ENGLE: And both series are really, really good! What is your writing process?
ALLEN: My first book, I planned nothing and let the characters guide the story, but that didn’t work well because I’m too much of a control freak. Since then, I’ve been trying to outline my stories first, which also doesn’t work well because my characters have proven to be resistant to authority. At least now I have the illusion of control.
ENGLE: Is there a genre, other than the one you currently write in, that you wish you could break into?
ALLEN: Sometimes I wish I wrote romance, because then I’d relate better with the other authors from my publisher, and readers seem to always want more romance stories, no matter how many they’ve read. Problem is, I’m not a romance kind of guy (Wait, did I just channel my wife?)
ENGLE: What are the 5 books that have influenced you the most, and why?
ALLEN: In order of occurrence:
Magician by my cousin Raymond Feist – It showed me real people could be authors (little did I realize Ray would later be considered one of the best fantasy writers of all time).
Hitchhiker’s Guide to the Galaxy by Douglas Adams – It set the bar on absurdity, and now when people ask me hard questions, I can answer, “42.”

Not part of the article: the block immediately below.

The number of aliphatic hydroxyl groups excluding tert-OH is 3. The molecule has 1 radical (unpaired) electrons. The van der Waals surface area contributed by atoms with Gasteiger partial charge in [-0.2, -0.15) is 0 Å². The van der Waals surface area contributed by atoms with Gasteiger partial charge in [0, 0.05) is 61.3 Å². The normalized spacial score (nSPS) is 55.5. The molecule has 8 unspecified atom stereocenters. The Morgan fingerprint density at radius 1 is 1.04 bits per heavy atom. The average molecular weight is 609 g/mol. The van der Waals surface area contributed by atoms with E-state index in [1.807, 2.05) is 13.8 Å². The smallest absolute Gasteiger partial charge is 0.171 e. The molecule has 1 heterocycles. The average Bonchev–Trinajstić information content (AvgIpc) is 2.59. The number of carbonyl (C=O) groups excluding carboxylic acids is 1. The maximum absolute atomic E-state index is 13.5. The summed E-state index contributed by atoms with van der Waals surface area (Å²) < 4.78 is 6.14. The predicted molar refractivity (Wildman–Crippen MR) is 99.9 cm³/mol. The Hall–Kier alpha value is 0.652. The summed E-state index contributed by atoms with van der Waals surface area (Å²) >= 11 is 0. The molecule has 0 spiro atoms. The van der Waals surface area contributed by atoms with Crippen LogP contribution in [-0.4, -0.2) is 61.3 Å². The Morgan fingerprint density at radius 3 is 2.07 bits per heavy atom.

A Spell for Chameleon by Piers Anthyony – It made me realize I wasn’t alone in my appreciation of punny humor.
The Book That Shall Not Be Named – Actually, it did have a name: Warped Logic. It was my first dreadful attempt at writing a book and led to some great advice from cousin Ray.
The Harry Potter series – Okay, this is actually seven books, but taken together, they prove the whole world can fall in love with a good children’s story.
ENGLE: If you could cast one of your works, who would you choose to play your main characters?
ALLEN: Easy. I would want to play Orson Buggy myself, because the only way I could do that is to go back in time about 800 years, and as bad as Orson’s life is, I’d like a shot at being 12 again. For Nancy Hines, my female co-star I would obviously choose my wife, Nancy, because, well, it seems like something a romance writer would do.
ENGLE: Very cute… What is the first thing you would do if you woke up one morning to find one of your books on the NY Times Bestsellers List?
ALLEN: Are you sure I’m awake?
ENGLE: Do you have any vices that you turn to while you are writing?